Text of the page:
LOS ANGELES — On Sept. 5, gunfire raged through the streets of Conakry, the capital of the West African nation of Guinea. These shots were the result of a military takeover by Guinea’s armed forces, commanded by Col. Mamady Doumbouya, that deposed President Alpha Condé.
In a televised broadcast that same day, Doumbouya announced that the country’s constitution and government were dissolved, and within a few hours the borders closed and a 24-hour curfew was imposed. Additionally, he said that political prisoners from Condé’s government would be freed and that under the newly created National Committee for Reconciliation, an 18-month transition period would begin. Doumbouya did not give specific details of who would be inpower at the end of the transition, nor if democratic elections would be called. Condé was taken into custody to an undisclosed location and no official updates have been given since.
“Our action is not a coup d’etat,” Doumbouya said in the Sunday broadcast. “It only reflects the legitimate aspiration of people to want to live in an environment where basic human needs can be met.”
Despite Doumbouya’s words, a military uprising against a democratically elected government does qualify as a coup. The takeover was a response to 11 years of Condé’s rule; since taking power in 2010, the Guinean politician had been implicated in several controversial events and deals. Most recently, a case that sparked nationwide outrage was Condé’s attempt to amend the constitution so that he could serve an additional third term. This incited several protests across the country in 2020 and added to Condé’s list of controversial actions.
The coup received mixed reactions throughout the world. Some Guineans believe this could be a new start for a country flooded with corruption and poverty.
“Alpha Condé was no longer managing this country,” said Alsény Kéita, a shopkeeper in Conakry, to The New York Times. “His entourage has grown rich on the backs of the people. The military taking power is salvation for us who live day by day. The high cost of living is suffocating people.”
Several Guinean institutions have also celebrated the takeover, with the National Front for the Defence of the Constitution stating that the situation seems to be under control and is being accepted by the population. Nonetheless, others, mostly within the international community, condemn the armed military takeover and claim it was undemocratic.
“I strongly condemn any takeover of the government by force of the gun,” said António Guterres, the United Nations Secretary General via Twitter. He also called for the “the immediate release of President Alpha Conde.”
Most of the international outrage came in response to the threat this takeover creates for major exporters of bauxite, a primary source of aluminum, since Guinea has larger reserves than any other country in the world. This mineral is key to the production of aluminum and by extension, the creation of several essential products such as cans and cars. This makes Guinea a very important country and producer for global economic stability; any disruptions to a supply chain still experiencing the fallout from COVID-19 could have compounding ripple effects throughout the world.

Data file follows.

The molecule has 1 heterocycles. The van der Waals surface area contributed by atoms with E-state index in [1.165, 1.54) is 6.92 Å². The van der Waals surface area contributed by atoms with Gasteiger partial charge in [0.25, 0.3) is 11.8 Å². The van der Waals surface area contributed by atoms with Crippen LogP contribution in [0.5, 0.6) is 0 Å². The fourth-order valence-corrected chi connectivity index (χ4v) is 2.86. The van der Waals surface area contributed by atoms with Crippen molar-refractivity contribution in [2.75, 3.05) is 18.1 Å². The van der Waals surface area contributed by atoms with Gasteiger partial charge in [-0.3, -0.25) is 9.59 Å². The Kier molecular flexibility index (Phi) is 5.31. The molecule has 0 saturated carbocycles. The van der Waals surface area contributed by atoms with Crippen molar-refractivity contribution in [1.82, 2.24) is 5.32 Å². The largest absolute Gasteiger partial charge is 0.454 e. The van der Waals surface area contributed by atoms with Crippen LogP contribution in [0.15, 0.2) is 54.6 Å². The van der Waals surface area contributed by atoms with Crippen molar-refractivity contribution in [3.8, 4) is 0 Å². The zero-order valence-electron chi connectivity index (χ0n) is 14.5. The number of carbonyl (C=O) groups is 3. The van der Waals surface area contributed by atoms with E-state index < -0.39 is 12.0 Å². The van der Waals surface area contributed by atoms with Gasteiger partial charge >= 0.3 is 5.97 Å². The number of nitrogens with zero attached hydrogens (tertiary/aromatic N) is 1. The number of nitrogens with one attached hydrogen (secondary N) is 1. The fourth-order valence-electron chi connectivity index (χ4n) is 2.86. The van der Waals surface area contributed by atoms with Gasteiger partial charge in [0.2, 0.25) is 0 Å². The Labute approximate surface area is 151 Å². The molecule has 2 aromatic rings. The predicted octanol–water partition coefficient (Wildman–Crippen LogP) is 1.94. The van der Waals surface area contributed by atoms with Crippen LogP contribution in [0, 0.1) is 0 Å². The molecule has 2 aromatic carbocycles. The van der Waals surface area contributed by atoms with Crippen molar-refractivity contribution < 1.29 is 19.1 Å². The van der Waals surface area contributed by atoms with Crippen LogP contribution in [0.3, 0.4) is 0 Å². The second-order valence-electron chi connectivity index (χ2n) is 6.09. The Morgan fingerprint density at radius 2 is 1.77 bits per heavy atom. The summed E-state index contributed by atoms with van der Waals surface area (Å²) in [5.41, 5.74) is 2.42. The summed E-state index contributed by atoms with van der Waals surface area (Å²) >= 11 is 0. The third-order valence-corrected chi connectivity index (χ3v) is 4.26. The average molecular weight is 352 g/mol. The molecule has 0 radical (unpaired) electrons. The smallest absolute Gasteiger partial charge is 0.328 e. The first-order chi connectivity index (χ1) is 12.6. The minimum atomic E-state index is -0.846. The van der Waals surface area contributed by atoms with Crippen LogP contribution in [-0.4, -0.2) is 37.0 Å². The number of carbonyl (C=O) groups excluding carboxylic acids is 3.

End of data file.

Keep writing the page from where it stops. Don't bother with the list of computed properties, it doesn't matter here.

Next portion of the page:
Condé’s mishandling of the country’s natural and mineral resources was also a strong motivator for the coup. When he gained power in 2010, Condé used Guinea’s reserves as a bargaining chip to strike a deal with China for extraction of Bauxite.. This deal gave Guinea 22% of the world’s Bauxite market, a huge increase as it had virtually no market share before Condé took power. The deal included a $20 billion loan from Beijing to the Guinean government in return for mining concessions.
Nowadays there are about two dozen mining companies operating within the country, including many from various other countries including the United States and France. As a result of these deals, mining accounts for 35% of Guinea’s economy, making it one of the most important and vital industries in the country. Nonetheless, this industry is highly controversial as the exploitation of the country’s Bauxite reserves has led many to believe that Condé’s policies favor international investment over people’s livelihood and the environment.
“They’ve expanded into our fields, the areas we depended on for food,” said a community leader from Boundou Waadé, a village surrounded by five mines owned by Compagnie des Bauxites de Guinée, the largest mining company in the country and one owned by foreign firms. “Now much of our fertile land has been taken from us.”
After this coup, some expect that the new government will be able to create reforms and manage mining in a more sustainable and equitable way for the Guinean people, one that will spread the wealth of resources more evenly and create better standards of living. However, the international community fears that this government will destabilize international trade by making bauxite a scarce resource as well as threaten the already weak economy and standard of living in Guinea, a country of 13 million where more than half the population live in poverty.
The events in this story continue to unfold, and as of publication, the curfew has been partially lifted and activities seem to be returning to normal, with no casualties reported after Condé was taken into custody Sunday. The military and Doumbouya said that they would hold several hearings and meetings with civil society leaders to organize a peaceful transition of power.